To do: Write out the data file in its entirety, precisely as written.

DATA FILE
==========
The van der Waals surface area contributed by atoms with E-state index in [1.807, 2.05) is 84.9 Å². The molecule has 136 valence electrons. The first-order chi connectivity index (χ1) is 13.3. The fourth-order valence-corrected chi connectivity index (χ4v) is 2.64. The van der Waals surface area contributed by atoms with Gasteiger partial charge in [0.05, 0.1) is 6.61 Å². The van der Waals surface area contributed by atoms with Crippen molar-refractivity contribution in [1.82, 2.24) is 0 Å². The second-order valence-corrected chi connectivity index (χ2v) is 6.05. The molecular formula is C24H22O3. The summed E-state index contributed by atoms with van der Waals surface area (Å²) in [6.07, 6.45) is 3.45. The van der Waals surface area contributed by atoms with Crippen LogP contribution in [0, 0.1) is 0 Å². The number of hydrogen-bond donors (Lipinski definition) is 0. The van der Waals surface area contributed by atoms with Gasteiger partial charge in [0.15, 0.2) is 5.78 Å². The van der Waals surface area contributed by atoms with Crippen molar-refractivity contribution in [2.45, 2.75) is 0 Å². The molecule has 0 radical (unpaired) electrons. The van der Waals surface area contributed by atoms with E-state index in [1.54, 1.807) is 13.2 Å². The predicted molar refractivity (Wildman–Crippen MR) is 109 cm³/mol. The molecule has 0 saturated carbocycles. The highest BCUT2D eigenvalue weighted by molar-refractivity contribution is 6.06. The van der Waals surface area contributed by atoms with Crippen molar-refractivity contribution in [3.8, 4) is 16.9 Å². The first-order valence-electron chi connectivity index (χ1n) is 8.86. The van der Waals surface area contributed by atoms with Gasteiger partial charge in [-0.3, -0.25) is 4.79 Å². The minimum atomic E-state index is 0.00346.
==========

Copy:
The van der Waals surface area contributed by atoms with E-state index in [1.807, 2.05) is 84.9 Å². The molecule has 136 valence electrons. The first-order chi connectivity index (χ1) is 13.3. The fourth-order valence-corrected chi connectivity index (χ4v) is 2.64. The van der Waals surface area contributed by atoms with Gasteiger partial charge in [0.05, 0.1) is 6.61 Å². The van der Waals surface area contributed by atoms with Crippen molar-refractivity contribution in [1.82, 2.24) is 0 Å². The second-order valence-corrected chi connectivity index (χ2v) is 6.05. The molecular formula is C24H22O3. The summed E-state index contributed by atoms with van der Waals surface area (Å²) in [6.07, 6.45) is 3.45. The van der Waals surface area contributed by atoms with Crippen LogP contribution in [0, 0.1) is 0 Å². The number of hydrogen-bond donors (Lipinski definition) is 0. The van der Waals surface area contributed by atoms with Gasteiger partial charge in [0.15, 0.2) is 5.78 Å². The van der Waals surface area contributed by atoms with Crippen molar-refractivity contribution in [2.45, 2.75) is 0 Å². The molecule has 0 radical (unpaired) electrons. The van der Waals surface area contributed by atoms with E-state index in [1.54, 1.807) is 13.2 Å². The predicted molar refractivity (Wildman–Crippen MR) is 109 cm³/mol. The molecule has 0 saturated carbocycles. The highest BCUT2D eigenvalue weighted by molar-refractivity contribution is 6.06. The van der Waals surface area contributed by atoms with Crippen molar-refractivity contribution in [3.8, 4) is 16.9 Å². The first-order valence-electron chi connectivity index (χ1n) is 8.86. The van der Waals surface area contributed by atoms with Gasteiger partial charge in [-0.3, -0.25) is 4.79 Å². The minimum atomic E-state index is 0.00346.